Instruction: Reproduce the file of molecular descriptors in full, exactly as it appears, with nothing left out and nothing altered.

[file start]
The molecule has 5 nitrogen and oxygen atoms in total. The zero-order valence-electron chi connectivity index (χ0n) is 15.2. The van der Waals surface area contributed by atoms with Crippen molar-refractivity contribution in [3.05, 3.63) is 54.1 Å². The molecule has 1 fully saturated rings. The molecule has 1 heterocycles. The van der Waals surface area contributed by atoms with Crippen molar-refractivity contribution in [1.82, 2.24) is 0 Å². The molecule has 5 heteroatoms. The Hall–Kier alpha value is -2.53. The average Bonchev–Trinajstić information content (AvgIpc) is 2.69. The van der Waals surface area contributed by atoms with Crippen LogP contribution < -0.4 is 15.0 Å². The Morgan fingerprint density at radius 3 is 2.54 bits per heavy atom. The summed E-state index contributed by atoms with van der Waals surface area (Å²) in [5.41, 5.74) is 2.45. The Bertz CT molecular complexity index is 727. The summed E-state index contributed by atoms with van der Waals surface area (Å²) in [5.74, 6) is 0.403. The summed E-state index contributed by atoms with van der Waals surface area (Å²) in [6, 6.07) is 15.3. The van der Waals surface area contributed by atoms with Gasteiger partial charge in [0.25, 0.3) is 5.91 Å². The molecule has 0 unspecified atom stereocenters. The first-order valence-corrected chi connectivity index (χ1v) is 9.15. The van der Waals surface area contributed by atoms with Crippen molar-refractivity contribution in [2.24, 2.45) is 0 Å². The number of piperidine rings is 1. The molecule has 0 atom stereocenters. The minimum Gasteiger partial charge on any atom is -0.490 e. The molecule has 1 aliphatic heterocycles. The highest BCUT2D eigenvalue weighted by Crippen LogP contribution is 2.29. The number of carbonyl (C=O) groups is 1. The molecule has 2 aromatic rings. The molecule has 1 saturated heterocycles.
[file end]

The molecule has 5 nitrogen and oxygen atoms in total. The zero-order valence-electron chi connectivity index (χ0n) is 15.2. The van der Waals surface area contributed by atoms with Crippen molar-refractivity contribution in [3.05, 3.63) is 54.1 Å². The molecule has 1 fully saturated rings. The molecule has 1 heterocycles. The van der Waals surface area contributed by atoms with Crippen molar-refractivity contribution in [1.82, 2.24) is 0 Å². The molecule has 5 heteroatoms. The Hall–Kier alpha value is -2.53. The average Bonchev–Trinajstić information content (AvgIpc) is 2.69. The van der Waals surface area contributed by atoms with Crippen LogP contribution < -0.4 is 15.0 Å². The Morgan fingerprint density at radius 3 is 2.54 bits per heavy atom. The summed E-state index contributed by atoms with van der Waals surface area (Å²) in [5.41, 5.74) is 2.45. The Bertz CT molecular complexity index is 727. The summed E-state index contributed by atoms with van der Waals surface area (Å²) in [5.74, 6) is 0.403. The summed E-state index contributed by atoms with van der Waals surface area (Å²) in [6, 6.07) is 15.3. The van der Waals surface area contributed by atoms with Gasteiger partial charge in [0.25, 0.3) is 5.91 Å². The molecule has 0 unspecified atom stereocenters. The first-order valence-corrected chi connectivity index (χ1v) is 9.15. The van der Waals surface area contributed by atoms with Crippen molar-refractivity contribution in [2.24, 2.45) is 0 Å². The number of piperidine rings is 1. The molecule has 0 atom stereocenters. The minimum Gasteiger partial charge on any atom is -0.490 e. The molecule has 1 aliphatic heterocycles. The highest BCUT2D eigenvalue weighted by Crippen LogP contribution is 2.29. The number of carbonyl (C=O) groups is 1. The molecule has 2 aromatic rings. The molecule has 1 saturated heterocycles.